March 1 (Bloomberg) -- Mexico economists raised their inflation forecasts for a fourth consecutive month even as effects of the worst drought on record began to wane, a survey by the central bank showed.
Annual inflation will end this year at 3.88 percent, up from 3.79 percent forecast in the previous poll, according to the survey of 27 analysts and consulting firms released on the bank’s website today.
Consumer prices rose at the slowest pace since June in the first half of February as food prices pared gains that had caused annual inflation to rise in the four previous months. Prices climbed 0.07 percent, the national statistics agency reported Feb. 23, while the central bank analysts survey was taken between Feb. 14 and Feb. 28.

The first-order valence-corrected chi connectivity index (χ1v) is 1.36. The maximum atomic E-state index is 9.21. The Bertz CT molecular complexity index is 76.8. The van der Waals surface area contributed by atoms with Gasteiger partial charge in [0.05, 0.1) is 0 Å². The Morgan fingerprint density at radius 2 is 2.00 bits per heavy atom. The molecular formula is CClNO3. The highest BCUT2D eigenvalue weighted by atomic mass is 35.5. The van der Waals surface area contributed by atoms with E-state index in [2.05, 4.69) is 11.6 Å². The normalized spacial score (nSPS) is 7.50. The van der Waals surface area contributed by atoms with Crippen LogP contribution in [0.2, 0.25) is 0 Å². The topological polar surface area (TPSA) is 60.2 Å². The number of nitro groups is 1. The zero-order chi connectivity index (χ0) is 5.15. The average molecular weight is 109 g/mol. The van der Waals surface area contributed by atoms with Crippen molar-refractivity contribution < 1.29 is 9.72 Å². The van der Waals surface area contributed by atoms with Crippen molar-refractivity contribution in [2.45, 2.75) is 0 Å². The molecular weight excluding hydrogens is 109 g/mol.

Inflation had quickened to 4.05 percent in January as the drought damaged staples such as corn and beans. Mexico targets annual inflation of 3 percent, plus or minus one percentage point.
The National Statistics Agency, or Inegi, reports inflation for the month of February on March 8.
Economists estimated in today’s survey that the economy will grow 3.34 percent this year, up from 3.33 percent in the previous survey.
To contact the reporter on this story: Nacha Cattan in Mexico City at email@example.com
To contact the editor responsible for this story: Joshua Goodman at firstname.lastname@example.org